... the case (that is the body) before the Duke for judgment.[13] His Grace insisted that the soul should be put back into its mortal envelope, and he would then decide according to the action of the sacristan. The ardour of the resuscitated monk seems to have been sufficiently cooled by his involuntary bath in Robec, and he hurried back to his lonely bed in the Abbey of St. Ouen, and at the Duke's command confessed his wickedness to the abbot. But his escapade remains enshrined in a proverb that lasted ...
— The Story of Rouen • Sir Theodore Andrea Cook

... of almost overpowering sentiment. In fact, she had a genuine gift for expression and description, and she made an impression in contemporary letters. We might smile now—and, in truth, we sometimes did then—over some of her pages; but much of her work would still be called good, if resuscitated from the dusty book-shelves of the past. I remember one passage in her English Letters which was often quoted in our family circle as a typical illustration of the intensity of the period: "The first tears," wrote Grace, "that I ...
— Hawthorne and His Circle • Julian Hawthorne

... and kissing it most politely. I am bound to say there was less emotion manifested on the part of the lady than I should have expected under the circumstances; and a young man who accompanied her, and who from the likeness to her must have been her son, surveyed his resuscitated papa calmly through a double-barrelled opera glass. I am not sure that I am at liberty to give this lady's name; but, at this second visit, Mrs. Makdougall Gregory, of 21, Green Street, Grosvenor Square, positively ...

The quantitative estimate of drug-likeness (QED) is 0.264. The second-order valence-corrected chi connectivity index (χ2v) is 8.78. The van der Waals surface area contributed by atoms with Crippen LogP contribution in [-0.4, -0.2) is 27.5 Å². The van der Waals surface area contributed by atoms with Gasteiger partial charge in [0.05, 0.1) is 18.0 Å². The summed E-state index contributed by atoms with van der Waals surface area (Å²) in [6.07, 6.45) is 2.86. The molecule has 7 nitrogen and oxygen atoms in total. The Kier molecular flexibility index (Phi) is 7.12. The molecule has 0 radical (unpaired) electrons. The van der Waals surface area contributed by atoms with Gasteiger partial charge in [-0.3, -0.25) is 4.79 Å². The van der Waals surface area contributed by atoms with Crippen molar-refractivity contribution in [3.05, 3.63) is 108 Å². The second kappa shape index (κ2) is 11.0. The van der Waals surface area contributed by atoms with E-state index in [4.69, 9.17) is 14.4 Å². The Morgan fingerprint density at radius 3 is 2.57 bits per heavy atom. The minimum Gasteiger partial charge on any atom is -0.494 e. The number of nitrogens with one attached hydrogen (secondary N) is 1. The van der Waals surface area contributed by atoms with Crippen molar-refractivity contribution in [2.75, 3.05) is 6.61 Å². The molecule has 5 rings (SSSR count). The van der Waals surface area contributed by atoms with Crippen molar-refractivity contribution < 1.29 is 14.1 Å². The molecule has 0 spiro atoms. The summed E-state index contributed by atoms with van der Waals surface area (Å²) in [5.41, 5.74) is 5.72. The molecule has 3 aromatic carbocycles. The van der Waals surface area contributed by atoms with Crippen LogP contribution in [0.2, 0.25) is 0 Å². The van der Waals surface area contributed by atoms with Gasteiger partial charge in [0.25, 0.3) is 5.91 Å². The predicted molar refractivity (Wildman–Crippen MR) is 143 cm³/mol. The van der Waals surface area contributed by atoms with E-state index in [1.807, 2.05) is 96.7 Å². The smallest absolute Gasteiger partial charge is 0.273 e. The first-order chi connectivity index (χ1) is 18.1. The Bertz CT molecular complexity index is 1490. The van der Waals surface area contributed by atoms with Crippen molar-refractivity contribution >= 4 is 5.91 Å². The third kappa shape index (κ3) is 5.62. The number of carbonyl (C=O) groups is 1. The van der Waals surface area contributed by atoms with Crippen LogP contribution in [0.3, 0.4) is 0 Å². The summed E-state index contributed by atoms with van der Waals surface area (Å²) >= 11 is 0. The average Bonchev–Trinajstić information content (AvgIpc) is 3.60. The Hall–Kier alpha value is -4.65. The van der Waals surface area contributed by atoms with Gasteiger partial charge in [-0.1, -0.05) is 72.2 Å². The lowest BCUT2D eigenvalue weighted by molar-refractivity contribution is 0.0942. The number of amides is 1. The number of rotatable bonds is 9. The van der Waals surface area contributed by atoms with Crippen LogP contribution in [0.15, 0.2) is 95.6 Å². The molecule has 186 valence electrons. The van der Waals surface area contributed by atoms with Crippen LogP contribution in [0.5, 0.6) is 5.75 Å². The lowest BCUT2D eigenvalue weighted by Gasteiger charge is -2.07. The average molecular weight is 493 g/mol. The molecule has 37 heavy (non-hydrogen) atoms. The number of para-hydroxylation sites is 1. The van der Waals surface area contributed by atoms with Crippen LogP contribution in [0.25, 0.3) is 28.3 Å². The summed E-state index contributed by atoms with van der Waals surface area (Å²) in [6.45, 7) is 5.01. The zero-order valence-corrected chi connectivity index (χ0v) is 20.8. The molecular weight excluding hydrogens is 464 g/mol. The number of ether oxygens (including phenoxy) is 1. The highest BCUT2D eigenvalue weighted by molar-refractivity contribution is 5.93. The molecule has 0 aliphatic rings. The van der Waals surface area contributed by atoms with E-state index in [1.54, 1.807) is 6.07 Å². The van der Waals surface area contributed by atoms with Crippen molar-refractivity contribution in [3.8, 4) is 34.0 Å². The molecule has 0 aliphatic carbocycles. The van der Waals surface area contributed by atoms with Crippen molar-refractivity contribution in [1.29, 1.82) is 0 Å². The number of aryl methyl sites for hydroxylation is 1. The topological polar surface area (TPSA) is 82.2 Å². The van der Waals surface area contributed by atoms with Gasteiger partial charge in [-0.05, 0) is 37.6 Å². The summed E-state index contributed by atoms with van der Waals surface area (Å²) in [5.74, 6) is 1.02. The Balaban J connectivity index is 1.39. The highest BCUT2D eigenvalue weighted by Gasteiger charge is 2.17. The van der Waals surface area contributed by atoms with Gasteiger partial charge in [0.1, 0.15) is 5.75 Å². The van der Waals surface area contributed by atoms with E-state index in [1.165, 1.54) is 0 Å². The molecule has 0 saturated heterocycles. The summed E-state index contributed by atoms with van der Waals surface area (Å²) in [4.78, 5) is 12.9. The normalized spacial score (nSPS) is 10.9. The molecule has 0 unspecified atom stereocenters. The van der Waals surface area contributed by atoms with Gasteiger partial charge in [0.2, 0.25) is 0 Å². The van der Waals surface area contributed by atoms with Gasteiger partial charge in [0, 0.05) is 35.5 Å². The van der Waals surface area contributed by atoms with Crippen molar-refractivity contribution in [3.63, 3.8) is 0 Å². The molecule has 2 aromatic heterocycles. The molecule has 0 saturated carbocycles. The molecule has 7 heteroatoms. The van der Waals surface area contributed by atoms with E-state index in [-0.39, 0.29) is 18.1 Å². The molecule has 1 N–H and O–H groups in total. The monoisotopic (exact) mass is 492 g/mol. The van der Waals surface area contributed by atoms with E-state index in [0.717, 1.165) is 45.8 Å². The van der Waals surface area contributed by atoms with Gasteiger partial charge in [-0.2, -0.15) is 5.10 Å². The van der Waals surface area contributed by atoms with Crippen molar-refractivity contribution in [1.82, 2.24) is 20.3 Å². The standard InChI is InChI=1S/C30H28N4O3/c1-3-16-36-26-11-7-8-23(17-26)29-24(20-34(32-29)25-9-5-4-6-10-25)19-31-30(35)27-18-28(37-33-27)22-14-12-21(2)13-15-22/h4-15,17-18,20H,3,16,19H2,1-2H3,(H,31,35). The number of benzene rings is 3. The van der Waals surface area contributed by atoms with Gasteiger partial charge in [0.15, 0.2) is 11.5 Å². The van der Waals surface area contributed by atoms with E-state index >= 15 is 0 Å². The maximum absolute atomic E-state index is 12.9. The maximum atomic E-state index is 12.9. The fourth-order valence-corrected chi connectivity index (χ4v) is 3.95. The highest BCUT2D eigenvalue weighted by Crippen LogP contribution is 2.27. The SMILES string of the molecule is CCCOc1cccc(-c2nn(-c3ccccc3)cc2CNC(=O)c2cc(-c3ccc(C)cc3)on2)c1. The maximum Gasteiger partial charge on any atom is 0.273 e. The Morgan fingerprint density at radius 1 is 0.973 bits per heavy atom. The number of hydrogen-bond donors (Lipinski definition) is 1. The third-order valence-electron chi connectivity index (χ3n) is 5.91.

— Mystic London: - or, Phases of occult life in the metropolis • Charles Maurice Davies

... afterwards revived by Kasyapa? Assuredly, my father could not have died, for the poison could have been neutralised by Kasyapa with his mantras. That worst of snakes, of sinful soul, thought within his mind that if Kasyapa resuscitated the king bit by him, he, Takshaka, would be an object of ridicule in the world owing to the neutralisation of his poison. Assuredly, having thought so, he pacified the Brahmana. I have devised a way, however, of inflicting punishment upon ...
— The Mahabharata of Krishna-Dwaipayana Vyasa, Volume 1 • Kisari Mohan Ganguli